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Sunday 2 November 2014

Outdoor Lounge

What to do: 
Tip: Make sure the ground is level before setting everything in place.

1. Start with one side. Set 4 cinderblocks vertically, and 2 that go on top horizontally. Allow approximately 8 - 9 ft. of distance before setting the next side of cinderblocks.

2. Feed the wood through one side to the other. Make sure you have at least 6 inches sticking out on both sides. If you want smaller seating, you may always trim the excess wood.

3. Once you are happy with the placement and size of the seating, temporarily remove the wood beams. Use the concrete adhesive to set the cinderblocks in place.

4. After the concrete adhesive has dried, feed the wood beams through the top holes of the cinderblocks.

5. Place your cushion onto the wood beams, recommended cushions are the "deep seating" cushion for this width, approx. 32".

 What you need:
- 12 cinderblocks (6 for each side)
- 4 pieces of 4″x 4″x 10 ft. lumber
- a comfortable blue long cushion;
- blue paint;
- concrete adhesive

Estimated time needed: 1hour plus drying 


Garden Markers

What to do: 
1. Roll each clay ball into a coil about 5.5″long. Then flatten the coils to .25″ thick with your rolling pin.

2. Use the dull side of your knife to trim one end into a point (the dull side won’t leave behind serrated marks), and shape the edges of each marker with the flat side of your knife. Smooth out any imperfections with your finger, transfer the markers into your baking dish, and get your stamps out.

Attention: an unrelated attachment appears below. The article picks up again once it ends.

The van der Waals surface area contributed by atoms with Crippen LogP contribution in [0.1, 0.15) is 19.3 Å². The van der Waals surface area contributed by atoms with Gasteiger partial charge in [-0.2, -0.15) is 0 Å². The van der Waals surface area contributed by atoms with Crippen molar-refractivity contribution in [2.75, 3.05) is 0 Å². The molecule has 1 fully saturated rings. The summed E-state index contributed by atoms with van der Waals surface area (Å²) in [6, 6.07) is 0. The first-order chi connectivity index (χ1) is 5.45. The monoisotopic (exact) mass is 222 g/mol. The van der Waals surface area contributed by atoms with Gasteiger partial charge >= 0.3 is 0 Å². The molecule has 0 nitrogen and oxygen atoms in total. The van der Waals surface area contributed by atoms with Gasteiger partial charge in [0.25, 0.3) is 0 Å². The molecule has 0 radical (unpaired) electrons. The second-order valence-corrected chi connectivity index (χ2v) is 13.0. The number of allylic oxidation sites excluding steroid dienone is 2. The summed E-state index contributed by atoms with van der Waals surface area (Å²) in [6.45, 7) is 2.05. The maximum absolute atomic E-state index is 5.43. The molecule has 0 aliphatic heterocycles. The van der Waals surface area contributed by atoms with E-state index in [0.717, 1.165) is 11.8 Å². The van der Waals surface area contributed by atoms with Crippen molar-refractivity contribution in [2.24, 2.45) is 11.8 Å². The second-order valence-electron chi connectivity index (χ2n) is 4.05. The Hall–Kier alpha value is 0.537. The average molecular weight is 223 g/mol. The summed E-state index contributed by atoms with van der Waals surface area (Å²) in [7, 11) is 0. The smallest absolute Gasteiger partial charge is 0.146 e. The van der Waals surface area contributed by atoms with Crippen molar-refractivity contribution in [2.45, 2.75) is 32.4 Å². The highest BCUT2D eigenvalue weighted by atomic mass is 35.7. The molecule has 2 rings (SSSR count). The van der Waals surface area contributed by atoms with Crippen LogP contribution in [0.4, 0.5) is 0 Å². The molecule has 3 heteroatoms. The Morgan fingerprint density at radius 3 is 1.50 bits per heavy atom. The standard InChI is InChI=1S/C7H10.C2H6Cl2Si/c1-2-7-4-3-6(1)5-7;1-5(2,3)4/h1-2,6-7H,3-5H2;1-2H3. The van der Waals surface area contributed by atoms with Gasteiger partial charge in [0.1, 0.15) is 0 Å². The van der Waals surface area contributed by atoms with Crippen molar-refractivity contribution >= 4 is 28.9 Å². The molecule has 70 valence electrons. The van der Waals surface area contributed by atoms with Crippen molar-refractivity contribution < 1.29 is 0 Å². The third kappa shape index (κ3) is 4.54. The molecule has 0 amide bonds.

3. Stamp your garden markers, and bake them according to the clay package instructions. Polymer clay is plastic, so don’t worry about sealing it. Be gentle with your markers! Polymer clay isn’t the most sturdy material, but if you carefully plant them next to your herbs they should last. 

What you need:
- oven bake-able polymer clay rolled into 1.25″balls (one ball for each marker)
- appropriate baking dish (according to package instructions)
- a rolling pin
- a butter knife
- rubber letter stamps
- an oven

Estimated time needed: 1hour and 30 minutes plus drying


Vertical Garden

What to do: 
1. Sand down any rough spots on your pallet. If the back of your pallet doesn’t have much support, find some scrap wood, roughly 3 to 4 inches wide and 1/4 inch thick (or the thickness of the rest of your supports) and cut it down to the width of your pallet. Using two nails on each side, add supports so they are roughly even down the back of your pallet.

2. Double or triple up your landscaping fabric (can also be canvas or hessian, any thick fabric or plastic) and begin the stapling fun. Staple fabric along the back, bottom and sides of the pallet, taking care at the corners to fold in the fabric so no soil will spill out. 

3. Lay the pallet flat and pour potting soil through slats, pressing soil down firmly. Leave enough room to begin planting your succulents.

4. Begin planting, starting at the bottom of the pallet and ending at the top. Make sure soil is firmly packed in each layer as you move up. Add more soil as needed so that plants are tightly packed at the end.

5. Water your wall garden thoroughly and let it remain horizontal for 1 to 2 weeks to allow plants to take root. After 1 to 2 weeks, you can set it upright.

Note: Remember when you water to start at the top and water each subsequent section a little less, as your water will naturally seep through to the bottom-most plants.